Ozzy Osbourne's son Jack believes that his multiple sclerosis diagnosis enabled him to help his father with his own health struggles, especially his Parkinson's disease.
Jack appeared on his mother Sharon's day time television show "The Talk" last Friday (July 10th) and he shared how he thinks his view of dealing with MS helped inspire his father's attitude about Parkinson's.
He said, "I think it's a very different thing with Parkinson's versus M.S., but the one thing that I've always kind of encouraged from the jump was you can kind of turn lemons into lemonade with this. And just be honest and be that person that someone in the middle of nowhere, who's got no one, can look to for inspiration.
"I think it takes a lot of guts to come out and go, 'Hey, I've got this thing wrong with me, and it sucks, but I'm dealing with it,' because people can relate to that.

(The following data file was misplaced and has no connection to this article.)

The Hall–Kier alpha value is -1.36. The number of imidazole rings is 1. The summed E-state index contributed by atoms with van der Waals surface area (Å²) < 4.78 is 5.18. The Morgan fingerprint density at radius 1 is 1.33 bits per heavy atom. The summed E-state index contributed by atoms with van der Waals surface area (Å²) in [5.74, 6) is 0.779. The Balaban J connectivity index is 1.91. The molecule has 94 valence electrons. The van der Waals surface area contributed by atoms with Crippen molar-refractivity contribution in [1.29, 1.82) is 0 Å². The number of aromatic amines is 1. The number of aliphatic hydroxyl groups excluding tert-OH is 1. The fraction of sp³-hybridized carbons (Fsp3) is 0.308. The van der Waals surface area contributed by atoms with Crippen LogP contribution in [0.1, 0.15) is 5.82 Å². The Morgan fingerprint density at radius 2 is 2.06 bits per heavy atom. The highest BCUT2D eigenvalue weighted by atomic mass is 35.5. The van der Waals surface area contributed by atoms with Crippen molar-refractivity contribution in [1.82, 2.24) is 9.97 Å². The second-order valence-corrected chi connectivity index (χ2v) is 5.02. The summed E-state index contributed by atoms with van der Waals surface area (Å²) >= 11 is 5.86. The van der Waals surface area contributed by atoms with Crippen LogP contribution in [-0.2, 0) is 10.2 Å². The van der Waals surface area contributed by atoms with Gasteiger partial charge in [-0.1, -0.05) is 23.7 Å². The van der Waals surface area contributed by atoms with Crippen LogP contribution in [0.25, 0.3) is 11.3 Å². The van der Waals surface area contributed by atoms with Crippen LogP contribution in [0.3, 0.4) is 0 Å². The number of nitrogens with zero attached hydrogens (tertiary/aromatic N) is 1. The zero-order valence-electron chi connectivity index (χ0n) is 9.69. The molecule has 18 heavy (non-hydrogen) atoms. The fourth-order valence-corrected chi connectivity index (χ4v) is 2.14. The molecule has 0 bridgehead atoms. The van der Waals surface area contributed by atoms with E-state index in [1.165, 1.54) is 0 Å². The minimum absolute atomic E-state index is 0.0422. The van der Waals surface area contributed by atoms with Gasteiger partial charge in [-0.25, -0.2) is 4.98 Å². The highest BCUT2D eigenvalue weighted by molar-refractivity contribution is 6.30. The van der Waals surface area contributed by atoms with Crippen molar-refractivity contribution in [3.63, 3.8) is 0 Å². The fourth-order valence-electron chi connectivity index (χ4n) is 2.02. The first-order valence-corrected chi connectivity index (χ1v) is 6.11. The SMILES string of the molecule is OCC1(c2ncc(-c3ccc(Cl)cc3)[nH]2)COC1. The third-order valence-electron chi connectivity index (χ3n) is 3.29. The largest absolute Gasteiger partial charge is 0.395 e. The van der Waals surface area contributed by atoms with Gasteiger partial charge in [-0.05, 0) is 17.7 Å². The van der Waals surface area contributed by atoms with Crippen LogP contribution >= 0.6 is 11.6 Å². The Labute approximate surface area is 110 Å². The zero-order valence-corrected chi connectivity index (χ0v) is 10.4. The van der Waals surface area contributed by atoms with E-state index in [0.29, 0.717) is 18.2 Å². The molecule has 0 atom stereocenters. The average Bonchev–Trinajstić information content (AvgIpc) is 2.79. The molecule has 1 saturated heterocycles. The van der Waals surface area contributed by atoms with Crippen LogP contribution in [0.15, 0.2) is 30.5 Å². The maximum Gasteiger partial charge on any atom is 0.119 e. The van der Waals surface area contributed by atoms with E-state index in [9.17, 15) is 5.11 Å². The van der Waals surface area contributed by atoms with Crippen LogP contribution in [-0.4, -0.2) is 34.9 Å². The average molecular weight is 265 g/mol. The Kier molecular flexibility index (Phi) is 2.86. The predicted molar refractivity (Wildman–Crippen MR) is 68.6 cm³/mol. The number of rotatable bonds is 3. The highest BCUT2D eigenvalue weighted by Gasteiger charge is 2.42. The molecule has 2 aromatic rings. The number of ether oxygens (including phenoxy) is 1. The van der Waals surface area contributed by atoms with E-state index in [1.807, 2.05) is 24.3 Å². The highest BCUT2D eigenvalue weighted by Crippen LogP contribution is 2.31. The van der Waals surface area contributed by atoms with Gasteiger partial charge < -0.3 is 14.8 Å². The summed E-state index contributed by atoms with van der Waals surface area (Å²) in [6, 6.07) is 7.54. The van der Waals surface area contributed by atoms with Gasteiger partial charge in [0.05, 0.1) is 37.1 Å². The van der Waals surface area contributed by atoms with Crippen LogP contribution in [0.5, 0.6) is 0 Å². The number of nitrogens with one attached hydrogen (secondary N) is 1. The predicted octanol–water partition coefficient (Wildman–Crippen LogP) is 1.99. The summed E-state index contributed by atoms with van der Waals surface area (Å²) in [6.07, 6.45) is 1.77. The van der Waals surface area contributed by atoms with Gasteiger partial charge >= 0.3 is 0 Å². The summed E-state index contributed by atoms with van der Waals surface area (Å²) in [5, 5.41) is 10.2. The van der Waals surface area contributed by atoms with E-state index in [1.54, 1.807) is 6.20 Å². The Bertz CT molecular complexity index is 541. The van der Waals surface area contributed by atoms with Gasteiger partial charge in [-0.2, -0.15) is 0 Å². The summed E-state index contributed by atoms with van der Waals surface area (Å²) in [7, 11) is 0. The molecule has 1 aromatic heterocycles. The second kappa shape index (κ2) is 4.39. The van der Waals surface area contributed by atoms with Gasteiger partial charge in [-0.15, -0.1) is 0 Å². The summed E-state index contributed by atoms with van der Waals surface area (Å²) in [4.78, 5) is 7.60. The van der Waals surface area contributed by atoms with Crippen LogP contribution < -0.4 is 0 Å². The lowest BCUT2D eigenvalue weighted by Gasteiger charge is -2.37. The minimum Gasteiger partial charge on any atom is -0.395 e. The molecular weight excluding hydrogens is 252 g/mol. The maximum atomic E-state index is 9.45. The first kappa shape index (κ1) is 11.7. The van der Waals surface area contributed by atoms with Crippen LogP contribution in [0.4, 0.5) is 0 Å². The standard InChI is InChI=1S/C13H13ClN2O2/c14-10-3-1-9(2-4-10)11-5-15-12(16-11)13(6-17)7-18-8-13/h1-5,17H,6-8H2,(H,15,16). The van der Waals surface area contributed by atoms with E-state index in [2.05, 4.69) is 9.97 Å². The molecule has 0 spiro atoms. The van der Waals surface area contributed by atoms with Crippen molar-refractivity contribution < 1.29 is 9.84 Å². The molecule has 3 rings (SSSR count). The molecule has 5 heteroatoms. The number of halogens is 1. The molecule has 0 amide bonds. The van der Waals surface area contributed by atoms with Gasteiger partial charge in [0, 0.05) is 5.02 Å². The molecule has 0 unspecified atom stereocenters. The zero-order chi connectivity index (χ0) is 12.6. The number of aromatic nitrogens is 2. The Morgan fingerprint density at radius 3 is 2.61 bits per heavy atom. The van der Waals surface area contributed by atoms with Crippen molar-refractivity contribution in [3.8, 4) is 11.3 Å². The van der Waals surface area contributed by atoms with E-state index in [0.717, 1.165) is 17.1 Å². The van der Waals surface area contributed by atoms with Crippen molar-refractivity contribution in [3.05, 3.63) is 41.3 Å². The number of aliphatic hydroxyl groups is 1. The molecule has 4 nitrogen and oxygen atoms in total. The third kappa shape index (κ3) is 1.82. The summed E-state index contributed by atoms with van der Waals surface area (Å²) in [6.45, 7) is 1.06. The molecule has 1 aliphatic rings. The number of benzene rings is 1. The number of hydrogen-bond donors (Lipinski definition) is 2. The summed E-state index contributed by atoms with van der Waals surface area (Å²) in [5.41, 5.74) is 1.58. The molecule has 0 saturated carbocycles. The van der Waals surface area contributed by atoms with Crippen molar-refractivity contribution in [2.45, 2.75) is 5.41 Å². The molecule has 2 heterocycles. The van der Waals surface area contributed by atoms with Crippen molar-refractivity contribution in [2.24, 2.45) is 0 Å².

"People might not be able to relate to my dad as a musician or being a world-renowned rock star, but now that person with Parkinson's can go, 'Oh wait, I can relate to this man, because he's dealing with the same thing... and that's giving me hope.'"
Jack also recounted how there was a turning point for Ozzy when he was able to watch his granddaughter Pearl perform "Crazy Train" at a school event.
Jack reflected, "That was kind of like a marker for my dad. It was, like, 'Hey, you've had this bad fall; you've had the surgery; your Parkinson's is kind of in a flare-up.' And it was, like, 'You need to be better enough to come. That's the goal.' And he did it. And it was one of those things where I never thought I would be at my kids' school with my dad." Watch the interview segment below: